In some embodiments, the constraints are ordered by priority. For example, a minimum speed for an aerial vehicle has the highest priority in some embodiments. Similarly, avoidance of collision with obstacles has a higher priority, in some embodiments, than a constraint on speed limits. Hence, in such embodiments, speed planner 104 is configured to allow violation of lower priority constraints in order to avoid violation of a higher priority constraint. For example, in calculating the desired speed, speed planner 104 may determine that the autonomous vehicle cannot stay within a posted speed limit and still avoid collision with another vehicle. In such situations, speed planner 104 selects the desired speed which prevents the autonomous vehicle from colliding with the obstacle even thought the speed limit constraint is violated. Hence, speed constraints include, but are not limited to, constraints corresponding to the speeds necessary to respect constraints due to path properties, the vehicle's dynamic capabilities and the environment in which the vehicle operates; the speed that the vehicle can operate at but still stop (or turn away) safely before colliding with the nearest obstacle; the speeds the vehicle can operate at so that the vehicle platform remains stable enough for it to perform its mission (e.g. surveillance); the speeds that enable a smooth transition from obstacle avoidance mode to default guidance/control mode and vice versa; and the speed needed to enforce any other requirement imposed by relevant regulations.
In some embodiments, speed planner 104 calculates a desired speed which fits constraints for the entire planned path. In other embodiments, speed planner 104 calculates a desired speed for each of a plurality of points along the planned path. In addition, speed planner 104 updates the calculated desired speed as the vehicle traverses the planned path to account for changing circumstances, such as weather changes, appearance of new obstacles, etc. The desired speed of a vehicle, in the following example, is a function of maximum acceleration, closest distance to obstacles, path curvature, and time delay. It is to be understood that although the following example derives an equation based on acceleration, distance to obstacles and path curvature, other constraints and variables can be included in other embodiments as described above. Hence, the following derivation is provided by way of example and not by way of limitation. The example case formula can be expressed as:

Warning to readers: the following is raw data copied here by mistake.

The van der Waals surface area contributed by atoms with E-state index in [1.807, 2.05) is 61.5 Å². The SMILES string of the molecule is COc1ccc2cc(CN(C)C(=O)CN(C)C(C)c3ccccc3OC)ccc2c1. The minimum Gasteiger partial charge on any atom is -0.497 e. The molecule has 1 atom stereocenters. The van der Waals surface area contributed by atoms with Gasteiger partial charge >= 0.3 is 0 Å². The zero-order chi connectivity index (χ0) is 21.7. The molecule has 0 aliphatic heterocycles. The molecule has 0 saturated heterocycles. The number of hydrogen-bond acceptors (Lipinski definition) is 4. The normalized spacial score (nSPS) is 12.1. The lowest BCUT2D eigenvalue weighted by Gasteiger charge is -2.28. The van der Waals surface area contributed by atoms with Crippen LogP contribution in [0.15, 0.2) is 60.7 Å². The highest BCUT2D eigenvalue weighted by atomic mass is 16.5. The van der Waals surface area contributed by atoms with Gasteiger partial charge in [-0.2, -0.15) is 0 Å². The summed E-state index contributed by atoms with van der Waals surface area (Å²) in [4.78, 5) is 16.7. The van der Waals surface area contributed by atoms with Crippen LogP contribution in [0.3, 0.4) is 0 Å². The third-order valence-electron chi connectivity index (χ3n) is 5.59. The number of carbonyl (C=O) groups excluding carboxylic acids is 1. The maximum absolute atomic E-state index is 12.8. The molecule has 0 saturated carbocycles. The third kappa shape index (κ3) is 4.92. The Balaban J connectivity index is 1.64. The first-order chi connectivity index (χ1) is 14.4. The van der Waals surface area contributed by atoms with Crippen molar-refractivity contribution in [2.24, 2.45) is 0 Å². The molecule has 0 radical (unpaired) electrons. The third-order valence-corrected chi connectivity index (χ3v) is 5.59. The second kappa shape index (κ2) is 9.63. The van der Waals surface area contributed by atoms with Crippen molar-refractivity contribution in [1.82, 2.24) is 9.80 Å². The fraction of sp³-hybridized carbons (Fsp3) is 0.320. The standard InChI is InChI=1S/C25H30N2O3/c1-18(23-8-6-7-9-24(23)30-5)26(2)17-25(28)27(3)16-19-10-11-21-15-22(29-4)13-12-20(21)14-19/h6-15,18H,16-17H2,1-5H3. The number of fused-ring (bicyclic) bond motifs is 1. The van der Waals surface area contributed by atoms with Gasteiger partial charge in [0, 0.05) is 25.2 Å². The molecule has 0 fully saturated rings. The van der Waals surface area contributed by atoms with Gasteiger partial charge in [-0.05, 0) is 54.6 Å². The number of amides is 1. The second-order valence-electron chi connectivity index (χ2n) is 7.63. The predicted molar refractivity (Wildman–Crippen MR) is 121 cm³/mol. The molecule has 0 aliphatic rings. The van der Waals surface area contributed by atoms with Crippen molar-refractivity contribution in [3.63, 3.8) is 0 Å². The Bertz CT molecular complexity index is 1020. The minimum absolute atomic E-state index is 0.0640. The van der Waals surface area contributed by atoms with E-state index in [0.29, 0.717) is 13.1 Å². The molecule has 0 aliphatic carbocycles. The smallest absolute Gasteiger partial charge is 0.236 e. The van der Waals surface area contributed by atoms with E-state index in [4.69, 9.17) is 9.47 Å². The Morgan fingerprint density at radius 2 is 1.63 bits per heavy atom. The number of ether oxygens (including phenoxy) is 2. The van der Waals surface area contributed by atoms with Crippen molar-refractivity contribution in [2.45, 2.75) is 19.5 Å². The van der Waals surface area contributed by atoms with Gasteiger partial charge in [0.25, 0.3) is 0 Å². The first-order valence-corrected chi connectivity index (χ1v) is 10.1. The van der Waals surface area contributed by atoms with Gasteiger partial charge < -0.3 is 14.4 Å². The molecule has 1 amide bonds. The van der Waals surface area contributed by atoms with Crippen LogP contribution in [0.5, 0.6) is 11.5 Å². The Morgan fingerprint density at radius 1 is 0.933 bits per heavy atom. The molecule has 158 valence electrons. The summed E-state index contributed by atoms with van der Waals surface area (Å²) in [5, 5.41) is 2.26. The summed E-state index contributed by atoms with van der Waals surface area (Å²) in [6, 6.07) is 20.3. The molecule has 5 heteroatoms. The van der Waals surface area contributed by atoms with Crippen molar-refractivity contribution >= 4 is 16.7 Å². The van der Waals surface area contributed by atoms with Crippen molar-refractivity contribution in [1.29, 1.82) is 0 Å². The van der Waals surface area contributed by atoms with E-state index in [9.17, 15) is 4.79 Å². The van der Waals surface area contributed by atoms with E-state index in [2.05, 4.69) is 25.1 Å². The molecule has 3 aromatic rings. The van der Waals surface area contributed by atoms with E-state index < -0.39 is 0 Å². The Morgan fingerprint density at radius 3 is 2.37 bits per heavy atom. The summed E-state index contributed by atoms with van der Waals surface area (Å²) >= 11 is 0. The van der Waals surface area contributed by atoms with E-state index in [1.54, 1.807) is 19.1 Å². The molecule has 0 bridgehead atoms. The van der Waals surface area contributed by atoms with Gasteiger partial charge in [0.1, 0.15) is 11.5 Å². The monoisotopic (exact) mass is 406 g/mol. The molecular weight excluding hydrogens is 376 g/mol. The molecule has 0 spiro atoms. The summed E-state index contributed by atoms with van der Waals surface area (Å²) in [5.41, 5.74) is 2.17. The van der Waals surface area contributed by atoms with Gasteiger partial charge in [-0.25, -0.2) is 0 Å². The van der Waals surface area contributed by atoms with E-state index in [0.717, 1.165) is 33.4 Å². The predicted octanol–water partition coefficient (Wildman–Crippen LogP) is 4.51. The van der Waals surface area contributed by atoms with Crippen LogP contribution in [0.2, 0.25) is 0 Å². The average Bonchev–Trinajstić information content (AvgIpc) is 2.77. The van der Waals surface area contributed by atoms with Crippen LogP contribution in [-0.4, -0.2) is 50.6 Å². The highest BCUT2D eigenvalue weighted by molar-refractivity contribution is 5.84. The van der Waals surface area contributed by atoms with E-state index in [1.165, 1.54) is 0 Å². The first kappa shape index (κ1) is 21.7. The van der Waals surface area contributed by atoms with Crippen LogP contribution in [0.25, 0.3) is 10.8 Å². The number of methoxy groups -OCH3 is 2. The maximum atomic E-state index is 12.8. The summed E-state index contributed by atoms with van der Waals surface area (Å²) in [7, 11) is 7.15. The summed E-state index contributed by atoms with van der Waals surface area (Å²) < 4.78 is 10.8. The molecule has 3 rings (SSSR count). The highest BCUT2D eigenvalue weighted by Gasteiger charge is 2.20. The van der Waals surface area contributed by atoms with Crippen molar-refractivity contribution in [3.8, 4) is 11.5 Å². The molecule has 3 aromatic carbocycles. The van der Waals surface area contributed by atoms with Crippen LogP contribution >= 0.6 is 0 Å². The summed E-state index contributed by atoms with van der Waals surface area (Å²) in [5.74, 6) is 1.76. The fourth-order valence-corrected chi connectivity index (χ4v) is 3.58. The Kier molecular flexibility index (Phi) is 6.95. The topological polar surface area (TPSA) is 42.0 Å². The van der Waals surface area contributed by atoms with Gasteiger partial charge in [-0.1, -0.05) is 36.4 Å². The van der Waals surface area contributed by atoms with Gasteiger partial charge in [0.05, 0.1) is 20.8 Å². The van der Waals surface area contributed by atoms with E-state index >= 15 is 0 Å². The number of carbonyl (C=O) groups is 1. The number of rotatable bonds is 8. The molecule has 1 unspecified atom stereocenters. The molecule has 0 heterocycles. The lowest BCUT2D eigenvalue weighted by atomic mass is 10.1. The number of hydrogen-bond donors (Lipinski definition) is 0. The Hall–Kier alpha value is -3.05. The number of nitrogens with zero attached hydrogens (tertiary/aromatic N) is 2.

Vcmd=f(amax, dstop,tdelay), where −amax is the maximum deceleration of the vehicle, dstop is the distance between the vehicle and the closest obstacle in its field of view, dcurve is the minimum radius of curvature of the predicted path, and tdelay is the time it takes from when an obstacle is sensed until when the vehicle starts decelerating.